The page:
Why do I always feel sad?
I hope the title will not turn you off. I don't really know why I'm writing this, but I had to try to put something down to explain to my family and friends why I get down at this time of year.
It has nothing to do with my wife or my children and grandchildren. If it were not for them I would have no Christmas at all!
Here I am on December 21, 1999, age 54, with all of these feelings that I just can't get rid of. You would think that by now, I'd quit wanting to be somewhere else, besides home, for Christmas. Well, I guess you just can't explain, or even apply logic to, some feelings. I just get overwhelmed with all the over-blaring-input about how wonderful things are suppose to be this time of year.
Two of the best Christmases I ever had were at James Connally Air Force Base in Waco, Texas back in 1966 and 1967. The only way you knew it was Thanksgiving or Christmas was the big meal they served in the mess hall! I didn't have time for much TV back in those days, so I did not get overloaded with all the Christmas programs either.
The Thanksgivings and Christmas leaves from LWMA were very hard after my return in the fall of 1961. LWMA was where I wanted to be! Going home for the week of Thanksgiving and the two weeks of Christmas seemed to be a big waste of time. My family was not the sort you'd expect and getting along at home was a challenge for me most of the time. My dad had died in USAF airplane crash when I was five years old and my mother was a paranoid schizophrenic. I know that was not her fault, and I loved her in spite of that.
So that left my grandmother as my legal guardian. She was the self-educated daughter of a Methodist minister and she was the postmaster of the small suburban town where we lived. She and my mother's sister, Aunt D, were, of course, perfect in every way. My brother and I always heard how wonderful my cousin J was. J was Aunt D's son and never did anything wrong either!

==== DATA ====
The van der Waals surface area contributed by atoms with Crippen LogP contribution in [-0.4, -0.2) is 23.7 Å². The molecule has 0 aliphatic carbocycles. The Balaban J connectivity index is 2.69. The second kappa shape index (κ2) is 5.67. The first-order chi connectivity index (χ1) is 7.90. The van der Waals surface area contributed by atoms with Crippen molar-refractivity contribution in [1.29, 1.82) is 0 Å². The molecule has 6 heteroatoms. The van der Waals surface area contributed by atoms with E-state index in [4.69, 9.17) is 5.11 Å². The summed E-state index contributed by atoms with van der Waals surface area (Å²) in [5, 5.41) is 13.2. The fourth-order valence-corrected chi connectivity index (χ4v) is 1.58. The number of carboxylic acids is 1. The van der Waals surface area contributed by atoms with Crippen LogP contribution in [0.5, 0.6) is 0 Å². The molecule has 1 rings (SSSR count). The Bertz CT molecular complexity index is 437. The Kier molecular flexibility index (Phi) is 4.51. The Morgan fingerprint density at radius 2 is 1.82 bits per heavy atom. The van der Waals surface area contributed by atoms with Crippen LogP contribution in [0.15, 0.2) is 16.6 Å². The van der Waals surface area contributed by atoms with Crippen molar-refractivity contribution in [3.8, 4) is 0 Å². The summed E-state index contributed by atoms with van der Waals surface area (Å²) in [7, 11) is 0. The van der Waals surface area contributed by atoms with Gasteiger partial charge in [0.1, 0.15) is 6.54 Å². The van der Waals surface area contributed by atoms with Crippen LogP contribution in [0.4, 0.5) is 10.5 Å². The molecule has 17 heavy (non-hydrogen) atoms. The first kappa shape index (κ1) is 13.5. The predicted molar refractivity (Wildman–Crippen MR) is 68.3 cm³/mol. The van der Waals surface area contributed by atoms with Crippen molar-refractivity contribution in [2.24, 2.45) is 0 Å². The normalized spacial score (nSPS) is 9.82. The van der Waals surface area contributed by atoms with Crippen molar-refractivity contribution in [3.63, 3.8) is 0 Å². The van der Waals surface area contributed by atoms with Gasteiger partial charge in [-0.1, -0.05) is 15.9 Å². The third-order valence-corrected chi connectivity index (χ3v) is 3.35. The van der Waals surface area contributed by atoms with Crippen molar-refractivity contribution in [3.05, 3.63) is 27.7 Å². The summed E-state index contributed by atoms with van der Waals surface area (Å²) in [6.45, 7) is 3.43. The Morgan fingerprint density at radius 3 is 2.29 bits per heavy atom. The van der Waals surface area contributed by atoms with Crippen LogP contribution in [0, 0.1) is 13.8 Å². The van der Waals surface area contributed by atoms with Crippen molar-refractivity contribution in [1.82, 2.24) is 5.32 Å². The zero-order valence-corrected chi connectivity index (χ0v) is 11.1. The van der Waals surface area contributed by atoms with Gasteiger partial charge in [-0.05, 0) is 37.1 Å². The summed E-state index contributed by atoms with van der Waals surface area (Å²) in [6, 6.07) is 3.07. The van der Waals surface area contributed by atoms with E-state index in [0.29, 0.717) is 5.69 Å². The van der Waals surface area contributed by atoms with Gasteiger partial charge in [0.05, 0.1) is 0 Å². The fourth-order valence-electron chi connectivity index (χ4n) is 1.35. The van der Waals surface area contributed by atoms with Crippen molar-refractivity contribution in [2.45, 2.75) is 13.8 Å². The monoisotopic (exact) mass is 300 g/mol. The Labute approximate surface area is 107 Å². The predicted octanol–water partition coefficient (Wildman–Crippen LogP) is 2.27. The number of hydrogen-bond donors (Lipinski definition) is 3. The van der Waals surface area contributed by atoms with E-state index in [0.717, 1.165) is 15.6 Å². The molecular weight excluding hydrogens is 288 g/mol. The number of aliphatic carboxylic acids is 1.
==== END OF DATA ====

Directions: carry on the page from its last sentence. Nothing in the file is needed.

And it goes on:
Now you begin to see what I did not want to have to put up with at the big get-togethers in November and December. As part of being sent to LWMA in 1959, my brother and I had to endure eight days in jail. My brother and I were sixteen and fourteen at the time. During that time my mother was declared insane and my grandmother was given guardianship over us. We were in jail because that was the only place where the county could hold us until the legal process was complete, or so we were told later. There was no YDC in those days. We were not under arrest, but we were locked up behind bars. To be honest, I think my grandmother was a little afraid of us.
From then on my grandmother held the power of the insane asylum over my mother and the power of the jail over my brother and me! My poor mother never escaped that threat until my grandmother died. My brother and I did get away from anymore threats when we became adults. Thank God!
Maybe now you can see why LWMA meant freedom to me and going home was a burden. Thanksgiving and Christmas were just two great big wonderful reminders of all the things we had lost when our father was killed. I do know in my heart, that had my dad been alive there would have been no eight days in jail because things would have never gotten that bad!
My grandmother was not the worst person in world. After all she did send us to LWMA!
When I was nineteen I dropped out of college and tried to join the USAF. I say, "tried" because it took me more then six months get accepted and I was twenty by then. I ended up spending Thanksgiving and Christmas of 1965 and New Years of 1966 in Basic Training at Lackland Air Force Base in San Antonio, Texas. No time to think about it!
The next two holiday seasons found me in Waco, Texas. I saved all of my thirty days of leave each year and took the whole month of June off. I went home, each time for a short while, and then I spent most of my leave time in Columbus, Georgia. My best friend from LWMA lived there, and so did all of my girlfriends. My friend's mother always treated me as if I were one of her other six kids. To be accepted like that, as just one of the family was wonderful. I can't explain that family, or mine, but I hope you are in one where everyone is loved and respected without any reservations!
I guess it was just as I said in my "First Days at LWMA" story. (After spending Thanksgiving of 1959 at LWMA.) "From then on I felt more at home at LWMA than I did in the house where I grew up."
Thanks for letting me put all that down. Now, maybe, I can go on and enjoy the Christmas of 1999 and New Years of 2000!
Merry Christmas to anyone who reads this,
Brian V. Brunner
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